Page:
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Iran’s dictators make Shah look like a benevolent despot



Published: Sat, January 2, 2010 @ 12:00 a.m.

Iran’s dictators make Shah look like a benevolent despot

It is hard to miss the irony of the son of the late Shah of Iran calling for the world to rain approbation on today’s brutal Iranian dictators.

Iran is what it is today because of an uprising against Shah Mohammad Reza Pahlavi, who was overthrown in February 1979. His fall ended a reign of 37 years that saw the emergence of a largely secular, Westernized Iran in which women were as free as anywhere in the Middle East, and far more free than in most countries. But the shah’s ties to the West, his marginalizing of the mullahs and his obscenely opulent lifestyle created a resentment that could be contained only by his brutal secret police, the SAVAK, and only for so long.

The revolution that drove the shah from the throne also returned Ayatollah Ruhollah Khomeini from exile and gave him near absolute power. It drove the United States out by attacking its embassy and holding its diplomats hostage. And it has shown itself capable of being just as brutal as the shah in attempting to preserve power for Khomeini’s successors.

The aristocracy has been replaced by a theocracy that considers the Supreme Leader Ayatollah Ali Khamenei answerable only to God and a civil government headed by an evil loon, Mahmoud Ahmadinejad, who stole the last election. That’s a dangerous combination, made more dangerous by tens of thousands of religious fanatics who are intent on seeing Iran remain an Islamic dictatorship.

Brutal reaction

The pro-democracy rallies that emerged from public discontent following Ahmadinejad’s rigged election have been brutally suppressed by the government. They are now being met with a dangerous reaction from hard-liners who are calling for the execution of opposition leader Mir Hossein Mousavi and those who demonstrate in support of him. This comes after at least eight people died during anti-government protests on Sunday, including Mousavi’s nephew.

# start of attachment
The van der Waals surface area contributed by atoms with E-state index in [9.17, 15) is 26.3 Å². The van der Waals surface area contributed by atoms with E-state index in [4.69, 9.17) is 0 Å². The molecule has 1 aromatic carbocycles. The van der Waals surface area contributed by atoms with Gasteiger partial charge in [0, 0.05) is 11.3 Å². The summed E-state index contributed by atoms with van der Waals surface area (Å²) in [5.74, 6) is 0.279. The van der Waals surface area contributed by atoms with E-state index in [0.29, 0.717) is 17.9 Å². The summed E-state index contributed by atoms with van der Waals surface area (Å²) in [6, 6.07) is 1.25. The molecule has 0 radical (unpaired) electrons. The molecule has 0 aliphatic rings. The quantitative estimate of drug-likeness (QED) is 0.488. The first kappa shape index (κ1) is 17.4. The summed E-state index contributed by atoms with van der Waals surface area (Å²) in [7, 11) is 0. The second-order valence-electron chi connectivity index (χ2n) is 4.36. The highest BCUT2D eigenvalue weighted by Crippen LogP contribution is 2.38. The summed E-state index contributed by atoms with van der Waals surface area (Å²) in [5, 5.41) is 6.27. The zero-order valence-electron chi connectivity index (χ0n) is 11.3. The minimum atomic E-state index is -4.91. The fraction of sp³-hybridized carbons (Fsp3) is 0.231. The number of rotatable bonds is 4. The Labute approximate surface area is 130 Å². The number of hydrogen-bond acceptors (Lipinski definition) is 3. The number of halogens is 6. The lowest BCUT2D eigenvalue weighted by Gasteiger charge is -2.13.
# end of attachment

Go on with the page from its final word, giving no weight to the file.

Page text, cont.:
Reza Pahlavi, the son of the deposed shah of Iran, has called on U.N. Secretary-General Ban Ki-Moon to launch an investigation into human- rights violations during the unrest. He also urged other nations to withdraw their ambassadors from Tehran in protest of the violence against demonstrators.

Whether the U.N. and Western nations respond will say something about the value they place on supporting freedom. But regardless of what the West says, the response of the regime in Iran is predictable.

Rulers who came to power through revolution are prepared to crush any uprising that threatens them with far more brutality than they faced when they were the outside demonstrators.

While it is important for the demonstrators in Tehran to maintain their independence — the United States, for instance would do them no favors by injecting itself into Iranian politics — the United Nations dare not be silent while Iranian dissidents are slaughtered.

Western nations, many of which sided with Islamic revolutionaries against a monarch in Iran a generation ago, are now being challenged to recognize that the new dictators are worse than the old.


Comments

1BeliSharifi(1 comment)posted 4 years, 8 months ago

The Shah was 30 years ago. Get over it. Some of your American and western leaders are way worse than the Shah. And when even Karubi says that the crimes committed under this regime was NEVER committed by the Shah, then you need to put a cork in that whine.

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2tx4116(1 comment)posted 4 years, 8 months ago

It is ironic that the son is acting like his father was some democrat. They are no different than the current mullas in manipulating the populace to suit their purpose. May be their funds are running low and they want to go back and dip in to the treasury? I would say go find a real job!

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3Attis(879 comments)posted 4 years, 8 months ago